Streptococcus Pneumoniae Resistance to Penicillin Mechanism and Clinical Significance

Streptococcus pneumoniae (S. pneumoniae) is the most commonly identified bacterial cause of meningitis (Schuchat et al., 1997), otitis media and acute sinusitis in adults (Barnett and Klein, 1995; Jacobs, 1996), and community-acquired pneumonia (CAP) at all ages throughout the world (Marston et al., 1997). It is also a frequent cause of bacteremia and one of the most frequent pathogens involved in Chronic Obstructive Pulmonary Disease (COPD) exacerbations.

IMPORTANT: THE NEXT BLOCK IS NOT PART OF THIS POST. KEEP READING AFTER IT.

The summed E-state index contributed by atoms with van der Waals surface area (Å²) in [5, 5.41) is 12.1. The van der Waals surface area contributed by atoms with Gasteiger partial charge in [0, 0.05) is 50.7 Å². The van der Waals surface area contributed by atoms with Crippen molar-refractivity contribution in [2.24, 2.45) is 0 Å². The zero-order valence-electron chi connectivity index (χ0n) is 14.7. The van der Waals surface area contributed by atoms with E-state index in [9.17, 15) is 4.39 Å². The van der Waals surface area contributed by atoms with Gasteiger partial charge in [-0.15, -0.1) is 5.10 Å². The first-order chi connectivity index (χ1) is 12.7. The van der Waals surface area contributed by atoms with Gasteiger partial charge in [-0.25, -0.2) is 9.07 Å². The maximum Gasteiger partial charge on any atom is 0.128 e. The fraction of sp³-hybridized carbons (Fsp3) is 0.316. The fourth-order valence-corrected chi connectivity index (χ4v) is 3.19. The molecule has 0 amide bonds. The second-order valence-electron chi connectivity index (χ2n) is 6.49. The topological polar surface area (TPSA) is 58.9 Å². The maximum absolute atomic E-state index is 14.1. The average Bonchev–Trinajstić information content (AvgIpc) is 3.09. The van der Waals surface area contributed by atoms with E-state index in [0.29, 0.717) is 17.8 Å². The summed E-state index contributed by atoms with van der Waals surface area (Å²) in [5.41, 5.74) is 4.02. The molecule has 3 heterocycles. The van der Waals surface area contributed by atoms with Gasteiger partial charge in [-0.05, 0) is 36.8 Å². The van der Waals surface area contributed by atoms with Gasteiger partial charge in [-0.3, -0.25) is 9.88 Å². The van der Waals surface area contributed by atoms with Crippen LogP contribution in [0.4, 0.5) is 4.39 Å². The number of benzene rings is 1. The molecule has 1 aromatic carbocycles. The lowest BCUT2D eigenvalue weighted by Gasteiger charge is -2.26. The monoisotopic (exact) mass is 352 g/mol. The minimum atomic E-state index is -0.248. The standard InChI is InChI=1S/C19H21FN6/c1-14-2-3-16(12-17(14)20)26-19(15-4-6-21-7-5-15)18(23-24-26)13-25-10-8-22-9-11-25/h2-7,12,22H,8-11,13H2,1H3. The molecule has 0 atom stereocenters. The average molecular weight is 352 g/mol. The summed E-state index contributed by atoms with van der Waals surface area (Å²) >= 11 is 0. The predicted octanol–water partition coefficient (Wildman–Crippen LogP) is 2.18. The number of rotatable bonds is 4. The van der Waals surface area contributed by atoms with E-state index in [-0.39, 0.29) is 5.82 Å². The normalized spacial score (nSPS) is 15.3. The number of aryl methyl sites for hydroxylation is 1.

In the past, approximately 80% of patients hospitalized with bacteremic pneumococcal infections died of their illness (Austrian and Gold, 1964). With effective antimicrobial agents, mortality has decreased, but it remains at nearly 20 percent for elderly adults (Austrian and Gold, 1964; Kramer et al., 1987; Whitney et al., 2000). The principal groups at risk of developing pneumococcal infections are immuno-competent adults with chronic illnesses (cardiovascular, lung, or liver diseases), patients with functional or anatomic asplenia, patients with lymphoproliferative illnesses (chronic lymphatic leukemia, multiple myeloma, and non-Hodgkin lymphoma), and those with congenital deficits of immunoglobulin synthesis. Cigarette smoking is the strongest independent risk factor for invasive pneumococcal disease among immunocompetent, nonelderly adults (Nuorti et al., 1998).

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